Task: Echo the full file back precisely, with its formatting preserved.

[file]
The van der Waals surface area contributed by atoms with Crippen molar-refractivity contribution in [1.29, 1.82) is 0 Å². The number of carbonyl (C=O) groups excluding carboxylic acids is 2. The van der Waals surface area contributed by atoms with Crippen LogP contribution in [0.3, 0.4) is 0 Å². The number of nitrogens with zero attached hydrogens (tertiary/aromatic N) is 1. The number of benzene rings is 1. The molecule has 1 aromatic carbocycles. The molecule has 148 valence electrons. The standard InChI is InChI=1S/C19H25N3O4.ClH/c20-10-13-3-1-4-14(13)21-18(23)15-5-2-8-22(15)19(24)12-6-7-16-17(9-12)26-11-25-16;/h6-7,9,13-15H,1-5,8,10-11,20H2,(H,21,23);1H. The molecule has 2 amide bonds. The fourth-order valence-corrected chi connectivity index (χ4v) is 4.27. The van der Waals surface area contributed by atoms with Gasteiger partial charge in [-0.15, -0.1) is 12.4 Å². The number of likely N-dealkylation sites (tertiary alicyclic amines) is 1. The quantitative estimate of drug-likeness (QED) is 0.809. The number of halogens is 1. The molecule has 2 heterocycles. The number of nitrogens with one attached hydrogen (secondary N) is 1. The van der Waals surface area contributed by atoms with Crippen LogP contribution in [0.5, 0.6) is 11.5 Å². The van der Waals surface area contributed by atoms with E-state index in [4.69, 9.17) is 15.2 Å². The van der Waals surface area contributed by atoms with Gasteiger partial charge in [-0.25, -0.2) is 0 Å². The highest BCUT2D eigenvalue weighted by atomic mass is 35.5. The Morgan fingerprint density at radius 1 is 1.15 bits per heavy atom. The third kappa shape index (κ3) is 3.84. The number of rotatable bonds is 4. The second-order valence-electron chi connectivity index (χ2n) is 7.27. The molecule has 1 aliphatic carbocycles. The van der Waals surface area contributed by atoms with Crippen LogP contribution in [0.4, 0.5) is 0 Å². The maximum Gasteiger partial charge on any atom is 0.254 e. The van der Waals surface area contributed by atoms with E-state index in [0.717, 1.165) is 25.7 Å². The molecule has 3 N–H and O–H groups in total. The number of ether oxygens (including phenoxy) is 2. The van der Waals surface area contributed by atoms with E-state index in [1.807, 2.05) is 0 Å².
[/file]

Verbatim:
The van der Waals surface area contributed by atoms with Crippen molar-refractivity contribution in [1.29, 1.82) is 0 Å². The number of carbonyl (C=O) groups excluding carboxylic acids is 2. The van der Waals surface area contributed by atoms with Crippen LogP contribution in [0.3, 0.4) is 0 Å². The number of nitrogens with zero attached hydrogens (tertiary/aromatic N) is 1. The number of benzene rings is 1. The molecule has 1 aromatic carbocycles. The molecule has 148 valence electrons. The standard InChI is InChI=1S/C19H25N3O4.ClH/c20-10-13-3-1-4-14(13)21-18(23)15-5-2-8-22(15)19(24)12-6-7-16-17(9-12)26-11-25-16;/h6-7,9,13-15H,1-5,8,10-11,20H2,(H,21,23);1H. The molecule has 2 amide bonds. The fourth-order valence-corrected chi connectivity index (χ4v) is 4.27. The van der Waals surface area contributed by atoms with Gasteiger partial charge in [-0.15, -0.1) is 12.4 Å². The number of likely N-dealkylation sites (tertiary alicyclic amines) is 1. The quantitative estimate of drug-likeness (QED) is 0.809. The number of halogens is 1. The molecule has 2 heterocycles. The number of nitrogens with one attached hydrogen (secondary N) is 1. The van der Waals surface area contributed by atoms with Crippen LogP contribution in [0.5, 0.6) is 11.5 Å². The van der Waals surface area contributed by atoms with E-state index in [4.69, 9.17) is 15.2 Å². The van der Waals surface area contributed by atoms with Gasteiger partial charge in [-0.25, -0.2) is 0 Å². The highest BCUT2D eigenvalue weighted by atomic mass is 35.5. The Morgan fingerprint density at radius 1 is 1.15 bits per heavy atom. The third kappa shape index (κ3) is 3.84. The number of rotatable bonds is 4. The second-order valence-electron chi connectivity index (χ2n) is 7.27. The molecule has 1 aliphatic carbocycles. The van der Waals surface area contributed by atoms with Crippen LogP contribution in [0.4, 0.5) is 0 Å². The maximum Gasteiger partial charge on any atom is 0.254 e. The van der Waals surface area contributed by atoms with E-state index in [0.717, 1.165) is 25.7 Å². The molecule has 3 N–H and O–H groups in total. The number of ether oxygens (including phenoxy) is 2. The van der Waals surface area contributed by atoms with E-state index in [1.807, 2.05) is 0 Å².